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March 8 – So often I turn to Alex Smith’s Radio Ecoshock Show for inspiration.
Alex frequently interviews scientists, authors, and activists in order to stay abreast of the latest thinking with regard to global warming-related matters. To call one particular recent program “inspiring” would simply be a lie, however. As scientists continue to raise their voices louder and louder in a chorus of concern, that alarm makes itself more and more a part of each of Smith’s programs. Smith himself seems to have entered a new stage in his own thinking, as a result. For those of use who have, for so long, known that this was a problem in need of immediate attention, the lack thereof, in the face of the now sober, sad reality, becomes ever more surreal. We dutifully report the latest thinking, and it is like shouting into the wind. Our world no longer teeters on the precipice. It would seem it has gone over the side.

I base this disturbing conclusion on Smith’s February 25 program, “On the Road to Mass Extinction”. In it, Smith talks to four scientists, each having reached the same conclusion: unless carbon emissions plummet to zero immediately, we face environmental cataclysm. My reaction to such a statement would normally have been, how can this be? For some time now, we have viewed 400 co2 (carbon dioxide) parts per million (ppm) as the tipping point, the point at which terrible things begin to happen. Earth’s atmosphere currently harbors 388 co2 ppm. Yes, too close for comfort, for sure. But not 400. Why the need, then, for such draconian action?

According to these four gentlemen, there are two overwhelming facts making themselves known and felt: first, the oceans are dying; second, methane tips the balance.

Before I go on, though, there’s something else which needs saying. As I sit before my computer, southwest Ohio is enjoying a superb, early spring day. While news of yet another earthquake, this one off the coast of Sumatra, causes many to puzzle over the high number of recent, severe quakes, the birds continue to sing, and the daffodils make ready to jump up out of the ground. Though many fail to realize it, we live in the Garden of Eden. Our world is too beautiful to be believed. We owe it to ourselves and our Creator to live every moment as fully and as wisely as possible. We cannot permit ourselves to think in terms of “it’s too late, there’s nothing we can do.” If this planet of ours is not worth a lifetime of struggle, then nothing is. In order to struggle effectively, we would do well to arm ourselves with the facts.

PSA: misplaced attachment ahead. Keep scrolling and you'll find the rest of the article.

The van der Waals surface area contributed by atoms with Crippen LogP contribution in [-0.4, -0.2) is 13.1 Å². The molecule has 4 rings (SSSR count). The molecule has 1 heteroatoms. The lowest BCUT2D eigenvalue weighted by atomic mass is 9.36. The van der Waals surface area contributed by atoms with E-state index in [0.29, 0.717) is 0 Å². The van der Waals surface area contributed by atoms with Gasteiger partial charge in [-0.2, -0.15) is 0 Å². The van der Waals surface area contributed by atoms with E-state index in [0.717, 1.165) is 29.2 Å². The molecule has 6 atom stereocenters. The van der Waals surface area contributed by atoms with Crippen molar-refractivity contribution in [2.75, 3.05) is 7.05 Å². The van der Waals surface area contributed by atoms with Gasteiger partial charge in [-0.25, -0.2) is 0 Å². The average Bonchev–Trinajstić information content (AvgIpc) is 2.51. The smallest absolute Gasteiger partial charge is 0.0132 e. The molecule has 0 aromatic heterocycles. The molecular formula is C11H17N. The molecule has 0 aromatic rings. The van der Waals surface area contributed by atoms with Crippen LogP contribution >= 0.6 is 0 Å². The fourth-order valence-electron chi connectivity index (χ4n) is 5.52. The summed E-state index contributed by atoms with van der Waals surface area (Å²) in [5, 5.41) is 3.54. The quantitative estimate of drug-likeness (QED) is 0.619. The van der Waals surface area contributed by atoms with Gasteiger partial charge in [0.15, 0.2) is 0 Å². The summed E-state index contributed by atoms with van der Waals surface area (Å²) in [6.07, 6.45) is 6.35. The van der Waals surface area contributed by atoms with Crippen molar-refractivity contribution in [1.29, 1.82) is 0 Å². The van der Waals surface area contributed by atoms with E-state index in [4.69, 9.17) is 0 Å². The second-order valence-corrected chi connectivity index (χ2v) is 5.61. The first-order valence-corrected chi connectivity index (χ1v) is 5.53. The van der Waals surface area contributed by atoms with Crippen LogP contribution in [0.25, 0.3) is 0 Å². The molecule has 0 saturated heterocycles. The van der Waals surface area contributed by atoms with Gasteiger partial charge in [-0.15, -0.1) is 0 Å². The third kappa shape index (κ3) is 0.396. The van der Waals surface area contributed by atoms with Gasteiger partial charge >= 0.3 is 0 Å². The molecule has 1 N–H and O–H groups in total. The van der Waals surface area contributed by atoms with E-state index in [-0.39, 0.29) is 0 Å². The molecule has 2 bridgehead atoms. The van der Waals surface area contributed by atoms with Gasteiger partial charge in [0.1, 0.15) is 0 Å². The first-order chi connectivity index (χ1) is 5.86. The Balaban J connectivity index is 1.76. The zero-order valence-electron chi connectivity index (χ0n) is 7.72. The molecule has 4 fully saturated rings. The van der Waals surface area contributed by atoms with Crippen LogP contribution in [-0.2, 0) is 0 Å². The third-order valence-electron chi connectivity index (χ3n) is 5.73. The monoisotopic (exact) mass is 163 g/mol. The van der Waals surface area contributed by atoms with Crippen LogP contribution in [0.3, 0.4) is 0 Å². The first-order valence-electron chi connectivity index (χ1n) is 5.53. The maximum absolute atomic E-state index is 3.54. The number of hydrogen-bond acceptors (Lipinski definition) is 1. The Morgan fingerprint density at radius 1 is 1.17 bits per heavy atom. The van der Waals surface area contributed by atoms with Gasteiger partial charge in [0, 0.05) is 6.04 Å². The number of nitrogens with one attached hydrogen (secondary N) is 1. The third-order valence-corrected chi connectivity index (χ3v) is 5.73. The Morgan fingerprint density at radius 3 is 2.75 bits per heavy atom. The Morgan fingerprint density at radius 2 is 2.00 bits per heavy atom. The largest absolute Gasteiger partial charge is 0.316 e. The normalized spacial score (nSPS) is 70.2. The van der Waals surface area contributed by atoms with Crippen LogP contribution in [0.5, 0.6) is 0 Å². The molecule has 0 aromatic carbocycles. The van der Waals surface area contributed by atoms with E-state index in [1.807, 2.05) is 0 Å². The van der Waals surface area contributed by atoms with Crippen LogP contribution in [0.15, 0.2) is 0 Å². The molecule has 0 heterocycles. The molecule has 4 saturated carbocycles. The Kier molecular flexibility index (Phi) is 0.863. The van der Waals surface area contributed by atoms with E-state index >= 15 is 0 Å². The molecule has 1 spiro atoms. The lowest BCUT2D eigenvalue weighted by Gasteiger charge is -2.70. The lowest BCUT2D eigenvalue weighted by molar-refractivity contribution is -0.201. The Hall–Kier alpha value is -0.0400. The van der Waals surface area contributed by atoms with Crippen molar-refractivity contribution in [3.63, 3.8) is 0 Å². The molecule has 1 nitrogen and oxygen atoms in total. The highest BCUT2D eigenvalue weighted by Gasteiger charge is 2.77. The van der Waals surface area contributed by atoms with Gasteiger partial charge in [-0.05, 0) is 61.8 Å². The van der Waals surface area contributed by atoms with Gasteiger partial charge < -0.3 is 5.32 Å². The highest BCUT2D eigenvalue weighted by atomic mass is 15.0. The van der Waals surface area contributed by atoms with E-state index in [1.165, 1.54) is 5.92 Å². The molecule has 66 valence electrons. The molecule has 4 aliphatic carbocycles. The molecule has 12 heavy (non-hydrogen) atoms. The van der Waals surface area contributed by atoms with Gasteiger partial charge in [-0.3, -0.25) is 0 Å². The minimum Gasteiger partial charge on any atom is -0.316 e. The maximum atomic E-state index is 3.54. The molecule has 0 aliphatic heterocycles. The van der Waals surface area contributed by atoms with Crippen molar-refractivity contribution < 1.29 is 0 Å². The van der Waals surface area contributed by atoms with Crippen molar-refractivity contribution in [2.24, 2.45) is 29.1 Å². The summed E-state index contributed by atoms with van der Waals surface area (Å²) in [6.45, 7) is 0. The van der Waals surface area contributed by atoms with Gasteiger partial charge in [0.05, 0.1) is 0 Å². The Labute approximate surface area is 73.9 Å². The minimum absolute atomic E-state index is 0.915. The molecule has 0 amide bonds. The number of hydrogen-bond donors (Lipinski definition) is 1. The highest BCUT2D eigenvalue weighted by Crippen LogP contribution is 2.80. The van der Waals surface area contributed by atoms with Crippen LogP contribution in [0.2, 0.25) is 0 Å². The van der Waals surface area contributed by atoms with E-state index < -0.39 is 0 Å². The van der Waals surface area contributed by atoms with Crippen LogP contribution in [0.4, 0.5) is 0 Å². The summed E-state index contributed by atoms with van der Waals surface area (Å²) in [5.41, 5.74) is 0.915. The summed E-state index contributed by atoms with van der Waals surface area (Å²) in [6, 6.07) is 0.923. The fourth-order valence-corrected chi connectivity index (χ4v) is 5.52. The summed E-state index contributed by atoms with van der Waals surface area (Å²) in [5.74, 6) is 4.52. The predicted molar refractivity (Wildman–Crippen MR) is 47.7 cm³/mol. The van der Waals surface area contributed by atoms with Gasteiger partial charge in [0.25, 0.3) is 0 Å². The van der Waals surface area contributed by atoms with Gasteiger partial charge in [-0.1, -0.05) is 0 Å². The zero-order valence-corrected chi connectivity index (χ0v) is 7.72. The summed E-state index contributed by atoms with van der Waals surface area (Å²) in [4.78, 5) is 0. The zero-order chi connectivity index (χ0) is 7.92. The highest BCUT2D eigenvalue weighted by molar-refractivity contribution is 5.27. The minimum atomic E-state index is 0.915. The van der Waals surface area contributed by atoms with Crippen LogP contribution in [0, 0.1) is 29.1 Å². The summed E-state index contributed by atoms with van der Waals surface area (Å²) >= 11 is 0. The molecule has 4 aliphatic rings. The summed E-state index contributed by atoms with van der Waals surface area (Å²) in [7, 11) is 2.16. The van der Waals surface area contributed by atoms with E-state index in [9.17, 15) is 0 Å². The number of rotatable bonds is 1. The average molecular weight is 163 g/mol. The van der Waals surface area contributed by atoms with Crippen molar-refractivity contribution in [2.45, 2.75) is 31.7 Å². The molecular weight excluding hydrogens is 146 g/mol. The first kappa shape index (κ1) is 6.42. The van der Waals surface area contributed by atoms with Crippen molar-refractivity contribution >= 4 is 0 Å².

Because dead zones continue to expand, because the oceans are warming, because many marine creatures have been overfished, because 20 percent of corals worldwide have died, because of increased acidification, the oceans are, indeed, slowly dying. This means that the vast majority of extinctions that take place over the course of this century will occur among sea flora and fauna. Creatures on the land will die, too. But they are not as abundant as those that populate our oceans. Once temperatures at the equator and the poles draw closer to each other, winds and currents will die down, too. This will mean that the distribution of oxygen throughout the oceans will become more and more uneven. This will also mean the end of mild winters in Europe, which occur courtesy of the Gulf Stream – we’re seeing a good deal of that, already.

Simultaneously, we are learning about the increased amount of methane in the atmosphere. Horribly, methane is 20 times as toxic to humans as carbon dioxide. As millions of burping, farting cows and pigs pollute a planet never meant to support them in such huge numbers, as permafrost continues to melt, letting loose the methane stored within it, scientists are at last measuring how much methane has been poured into the air we breathe. It turns out that, when converted to a level expressed as co2 ppm – in other words, the amount of methane in the air converted to units of co2 in the air - the Earth now has 460 co2 ppm in its atmosphere.

Radical government action is required immediately. Please write to the President.


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